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Triggering 'strict' from within a package

by kal (Hermit)
on Aug 12, 2002 at 14:45 UTC ( #189512=perlquestion: print w/ replies, xml ) Need Help??
kal has asked for the wisdom of the Perl Monks concerning the following question:

Hi Monks

I have a custom package - let's call it Custom::Package :) - which I want to include in all my CGI scripts. It's basically just a collection of useful functions and routines, including some stuff I have to configure to use a database.

Anyway, I want this package to do some "magic" for me as well - basically, hold the configuration for all the different environments my scripts run on. This includes setting up filepaths, DBI environment, etc., but I'd also like it to magically do things on the development server which get turned off in production.

Specifically, is there any way I can use the module to turn strictures on and off dependent on location? I can import certain modules based on location (I rolled my own importer which automatically places the modules in main::), I can turn warnings on and off ($^W is pretty global), but I can't find a way to turn 'strict' on from within a package.

Does anyone have any ideas? Is there something I've missed?

Comment on Triggering 'strict' from within a package
Re: Triggering 'strict' from within a package
by Joost (Canon) on Aug 12, 2002 at 14:59 UTC
    I rolled my own importer which automatically places the modules in main::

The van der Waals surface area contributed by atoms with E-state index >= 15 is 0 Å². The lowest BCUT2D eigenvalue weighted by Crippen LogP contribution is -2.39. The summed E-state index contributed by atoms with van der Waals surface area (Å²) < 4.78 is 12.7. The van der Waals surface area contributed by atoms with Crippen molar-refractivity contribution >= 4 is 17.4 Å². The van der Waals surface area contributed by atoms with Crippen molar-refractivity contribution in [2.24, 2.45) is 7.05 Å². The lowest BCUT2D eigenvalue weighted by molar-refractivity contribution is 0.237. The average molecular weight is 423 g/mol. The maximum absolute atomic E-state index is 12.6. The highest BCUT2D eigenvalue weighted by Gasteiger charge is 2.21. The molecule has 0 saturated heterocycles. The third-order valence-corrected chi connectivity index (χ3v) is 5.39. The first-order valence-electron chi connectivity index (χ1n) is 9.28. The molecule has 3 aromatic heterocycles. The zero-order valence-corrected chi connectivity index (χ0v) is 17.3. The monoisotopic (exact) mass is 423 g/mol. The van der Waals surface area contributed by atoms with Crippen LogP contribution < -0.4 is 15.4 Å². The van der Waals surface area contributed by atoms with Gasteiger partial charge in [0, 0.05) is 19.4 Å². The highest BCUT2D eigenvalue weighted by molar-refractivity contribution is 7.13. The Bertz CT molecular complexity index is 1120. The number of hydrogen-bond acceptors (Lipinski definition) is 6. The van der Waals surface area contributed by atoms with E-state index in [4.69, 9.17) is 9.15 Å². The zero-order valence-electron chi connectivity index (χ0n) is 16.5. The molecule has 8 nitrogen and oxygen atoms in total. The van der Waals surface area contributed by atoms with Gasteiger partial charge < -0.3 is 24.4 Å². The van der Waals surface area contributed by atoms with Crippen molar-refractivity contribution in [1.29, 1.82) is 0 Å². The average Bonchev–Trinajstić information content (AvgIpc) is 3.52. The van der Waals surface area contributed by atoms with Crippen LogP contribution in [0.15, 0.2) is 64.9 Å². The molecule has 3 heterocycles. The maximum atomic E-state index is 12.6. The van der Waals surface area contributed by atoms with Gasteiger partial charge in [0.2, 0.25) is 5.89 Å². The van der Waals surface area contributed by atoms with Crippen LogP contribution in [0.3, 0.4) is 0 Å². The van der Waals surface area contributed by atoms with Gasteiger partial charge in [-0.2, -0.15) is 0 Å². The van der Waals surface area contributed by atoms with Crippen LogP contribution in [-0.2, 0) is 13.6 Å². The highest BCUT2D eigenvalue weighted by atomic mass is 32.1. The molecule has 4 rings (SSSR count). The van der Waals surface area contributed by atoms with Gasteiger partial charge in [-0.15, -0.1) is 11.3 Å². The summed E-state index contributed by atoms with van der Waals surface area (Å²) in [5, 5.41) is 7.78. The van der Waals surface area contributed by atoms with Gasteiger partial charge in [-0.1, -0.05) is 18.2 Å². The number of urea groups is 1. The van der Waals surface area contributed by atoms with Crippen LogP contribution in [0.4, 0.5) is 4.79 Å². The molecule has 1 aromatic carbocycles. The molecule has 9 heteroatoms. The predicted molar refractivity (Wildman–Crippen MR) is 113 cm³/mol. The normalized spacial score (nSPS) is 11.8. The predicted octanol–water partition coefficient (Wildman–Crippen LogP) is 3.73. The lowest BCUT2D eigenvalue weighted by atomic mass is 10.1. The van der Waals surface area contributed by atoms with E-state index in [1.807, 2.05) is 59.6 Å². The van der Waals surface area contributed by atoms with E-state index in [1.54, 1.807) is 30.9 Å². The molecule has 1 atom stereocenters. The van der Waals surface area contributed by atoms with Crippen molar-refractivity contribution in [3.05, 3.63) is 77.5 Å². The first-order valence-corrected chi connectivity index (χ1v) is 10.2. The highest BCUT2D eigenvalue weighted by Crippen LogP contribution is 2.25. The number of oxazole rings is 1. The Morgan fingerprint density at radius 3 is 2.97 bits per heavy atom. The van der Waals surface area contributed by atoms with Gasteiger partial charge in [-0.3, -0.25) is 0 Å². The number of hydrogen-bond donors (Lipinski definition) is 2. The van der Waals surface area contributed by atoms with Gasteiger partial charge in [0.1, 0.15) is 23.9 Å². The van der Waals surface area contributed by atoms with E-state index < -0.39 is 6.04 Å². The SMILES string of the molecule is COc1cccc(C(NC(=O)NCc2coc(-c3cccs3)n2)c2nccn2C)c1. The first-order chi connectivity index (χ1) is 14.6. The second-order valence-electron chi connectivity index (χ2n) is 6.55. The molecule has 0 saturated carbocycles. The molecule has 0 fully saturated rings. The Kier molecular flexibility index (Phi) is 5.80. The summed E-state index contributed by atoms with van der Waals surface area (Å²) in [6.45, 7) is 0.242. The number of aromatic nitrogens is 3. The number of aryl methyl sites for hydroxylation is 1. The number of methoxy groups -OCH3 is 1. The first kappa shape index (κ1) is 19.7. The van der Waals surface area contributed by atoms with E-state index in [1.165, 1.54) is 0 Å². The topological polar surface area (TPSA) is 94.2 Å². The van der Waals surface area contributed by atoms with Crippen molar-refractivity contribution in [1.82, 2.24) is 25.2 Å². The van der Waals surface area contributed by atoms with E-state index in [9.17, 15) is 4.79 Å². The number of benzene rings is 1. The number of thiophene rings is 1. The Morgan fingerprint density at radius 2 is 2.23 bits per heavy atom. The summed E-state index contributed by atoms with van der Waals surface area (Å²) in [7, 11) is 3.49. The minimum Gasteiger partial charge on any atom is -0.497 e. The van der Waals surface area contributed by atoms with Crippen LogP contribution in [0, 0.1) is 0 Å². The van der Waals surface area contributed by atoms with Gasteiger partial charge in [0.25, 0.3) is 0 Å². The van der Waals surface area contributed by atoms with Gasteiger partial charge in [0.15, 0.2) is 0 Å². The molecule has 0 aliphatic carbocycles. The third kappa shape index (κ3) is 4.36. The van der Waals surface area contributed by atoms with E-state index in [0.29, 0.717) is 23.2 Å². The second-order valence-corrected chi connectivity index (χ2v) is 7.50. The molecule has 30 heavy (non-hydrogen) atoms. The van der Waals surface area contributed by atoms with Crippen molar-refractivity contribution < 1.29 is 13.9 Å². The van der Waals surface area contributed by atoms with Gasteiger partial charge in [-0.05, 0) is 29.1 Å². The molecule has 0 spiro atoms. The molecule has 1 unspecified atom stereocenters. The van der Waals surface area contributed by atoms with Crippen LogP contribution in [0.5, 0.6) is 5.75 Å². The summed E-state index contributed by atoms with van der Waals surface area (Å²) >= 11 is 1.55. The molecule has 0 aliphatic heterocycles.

Ah, you mean the package main; importer code :-)

    Anyway, strict is a lexical pragma, so you cannot set at it for other files. I assume this was done to keep non-strict code working together with strict code.

    this is also one of the reasons you have to use strict; for every module you use instead of defining it in the top-level code.

    Update: I cannot think of any reason to turn off strict based on the location of the script, so I would suggest keeping it on where it makes sense.

    Hope this explains a bit,
    Joost.

    -- Joost downtime n. The period during which a system is error-free and immune from user input.
      Ah, you mean the package main; importer code :-)

      Sadly not :) It will actually look at other stuff - such as @INC ordering - based on location (& other factors) also, so it will actually load different version of a module based on what environment the script is being run in.

      Anyway, strict is a lexical pragma, so you cannot set at it for other files. I assume this was done to keep non-strict code working together with strict code

      I had a horrible feeling something like that might be the case. Note, though, that it's not a case of turning it off, but more a case of not turning it on - it's just not useful in a lot of cases.

      Cheers!

        Note, though, that it's not a case of turning it off, but more a case of not turning it on - it's just not useful in a lot of cases.
        Describe "a lot of cases" where "it's just not useful". Either you're badly informed, or I am.

        (I can see the gallery taking side bets. {grin})

        -- Randal L. Schwartz, Perl hacker

Re: Triggering 'strict' from within a package
by Abigail-II (Bishop) on Aug 12, 2002 at 15:46 UTC
    strict.pm is one of the simplest modules in the Perl distribution. Just copy the functionality in your custom package.